Friday, November 26, 2010

I Wanna Come Back As The Hitch

In response to a question from a Globe and Mail interview about whether there is anything positive in the rituals and ceremonies of religion:

If some people, nonetheless do find it comforting or consoling, I say I wish them joy with it. I just don’t want to have to hear about it. In other words, I don’t want at Christmas time, to know anything the government says or does, such as displays of Christmas trees or indeed, Santa Claus, or nativity scenes, or anything of this sort. ... I don’t want them teaching it in school. I don’t want them asking for government subsidies for it. I don’t want them saying it’s illegal to ridicule it... I’d prefer not to have to know what these people think. Isn’t it enough for them that they have a God who loves them and will give them salvation? I mean, if I believed that, I’d be happy. They’re not happy. They won’t be happy until everyone else believes it too. And that’s surely a very bad sign and it’s a sign of intellectual and moral weakness.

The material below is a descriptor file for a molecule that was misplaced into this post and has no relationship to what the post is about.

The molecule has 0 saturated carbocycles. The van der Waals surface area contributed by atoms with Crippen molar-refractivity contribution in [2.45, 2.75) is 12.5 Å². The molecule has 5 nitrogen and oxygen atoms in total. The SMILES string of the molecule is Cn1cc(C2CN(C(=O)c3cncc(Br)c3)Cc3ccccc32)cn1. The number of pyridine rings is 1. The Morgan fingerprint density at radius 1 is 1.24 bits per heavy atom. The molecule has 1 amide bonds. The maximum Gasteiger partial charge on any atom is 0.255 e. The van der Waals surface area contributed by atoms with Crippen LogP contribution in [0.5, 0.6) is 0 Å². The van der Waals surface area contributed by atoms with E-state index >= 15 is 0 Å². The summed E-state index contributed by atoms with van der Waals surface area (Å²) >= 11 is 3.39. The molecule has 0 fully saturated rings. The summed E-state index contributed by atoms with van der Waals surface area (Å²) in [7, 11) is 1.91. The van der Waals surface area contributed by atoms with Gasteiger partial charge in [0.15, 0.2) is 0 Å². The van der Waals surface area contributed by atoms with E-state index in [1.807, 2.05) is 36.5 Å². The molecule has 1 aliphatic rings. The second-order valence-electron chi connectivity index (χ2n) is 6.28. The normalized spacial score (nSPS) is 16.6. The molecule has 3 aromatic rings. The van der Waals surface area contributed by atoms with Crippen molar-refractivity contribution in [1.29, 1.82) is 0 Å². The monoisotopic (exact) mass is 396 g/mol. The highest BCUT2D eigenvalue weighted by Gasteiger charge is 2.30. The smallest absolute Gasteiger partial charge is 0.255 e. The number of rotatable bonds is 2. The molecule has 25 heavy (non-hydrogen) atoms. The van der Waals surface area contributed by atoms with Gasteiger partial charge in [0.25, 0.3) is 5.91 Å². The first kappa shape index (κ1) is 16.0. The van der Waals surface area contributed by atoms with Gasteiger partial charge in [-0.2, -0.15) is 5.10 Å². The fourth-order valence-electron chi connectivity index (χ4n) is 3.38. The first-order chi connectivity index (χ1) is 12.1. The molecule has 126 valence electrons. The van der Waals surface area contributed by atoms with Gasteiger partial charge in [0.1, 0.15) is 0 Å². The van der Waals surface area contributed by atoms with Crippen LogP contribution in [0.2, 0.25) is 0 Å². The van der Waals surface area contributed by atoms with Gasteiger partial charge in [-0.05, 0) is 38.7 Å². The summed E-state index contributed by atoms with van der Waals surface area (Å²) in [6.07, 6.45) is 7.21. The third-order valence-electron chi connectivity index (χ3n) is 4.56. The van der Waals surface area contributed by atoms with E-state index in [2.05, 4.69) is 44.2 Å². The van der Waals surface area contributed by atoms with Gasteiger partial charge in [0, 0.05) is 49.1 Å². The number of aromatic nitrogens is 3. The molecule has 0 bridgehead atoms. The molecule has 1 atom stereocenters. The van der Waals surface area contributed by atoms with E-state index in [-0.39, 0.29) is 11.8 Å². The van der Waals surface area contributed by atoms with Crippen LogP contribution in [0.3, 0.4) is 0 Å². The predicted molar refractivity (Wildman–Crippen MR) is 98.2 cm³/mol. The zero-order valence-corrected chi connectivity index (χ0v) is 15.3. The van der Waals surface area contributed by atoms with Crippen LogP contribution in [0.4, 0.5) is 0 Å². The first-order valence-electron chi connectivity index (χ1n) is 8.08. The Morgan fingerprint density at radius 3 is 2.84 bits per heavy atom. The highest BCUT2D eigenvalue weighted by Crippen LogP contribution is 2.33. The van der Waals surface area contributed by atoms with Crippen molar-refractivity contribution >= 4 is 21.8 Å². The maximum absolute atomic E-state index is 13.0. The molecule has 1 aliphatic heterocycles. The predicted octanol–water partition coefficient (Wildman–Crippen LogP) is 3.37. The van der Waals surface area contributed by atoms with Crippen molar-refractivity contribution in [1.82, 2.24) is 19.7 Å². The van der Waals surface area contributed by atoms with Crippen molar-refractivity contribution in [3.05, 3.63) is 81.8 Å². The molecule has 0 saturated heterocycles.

Despite his struggle with cancer, Mr. Hitchens is debating former British Prime Minister Tony Blair this evening on the question of whether religion is a force for good in the world.

6 comments:

payingattention said...

Hear, hear!

wunelle said...

I know, right?

dbackdad said...

Too bad that clarity and logic can't be given to all in their current (and only) lifetime. The world would be quite a bit saner.

shrimplate said...

I know he has personal failings. Don't we all? But having said that, Hitchens is one smart guy and he has a canny way with words.

As a nurse I just happen to sort of "specialize" in esophageal cancer, among a couple other things. I think I have an understanding of what Mr. Hitchens is going through, and all I would wish is that I could help him in some way. It's a tough row to hoe.

wunelle said...

By his own admission he'll be among the very lucky 5% if he's still here in five years. I can't really call it a waste when he's been so prolific and so influential for what would only a couple decades ago be considered a long life. But I'll grief his passing; I just never tire of hearing him speak. He's magnetic for his brilliance and eloquence.

wunelle said...

--er-- "grieve."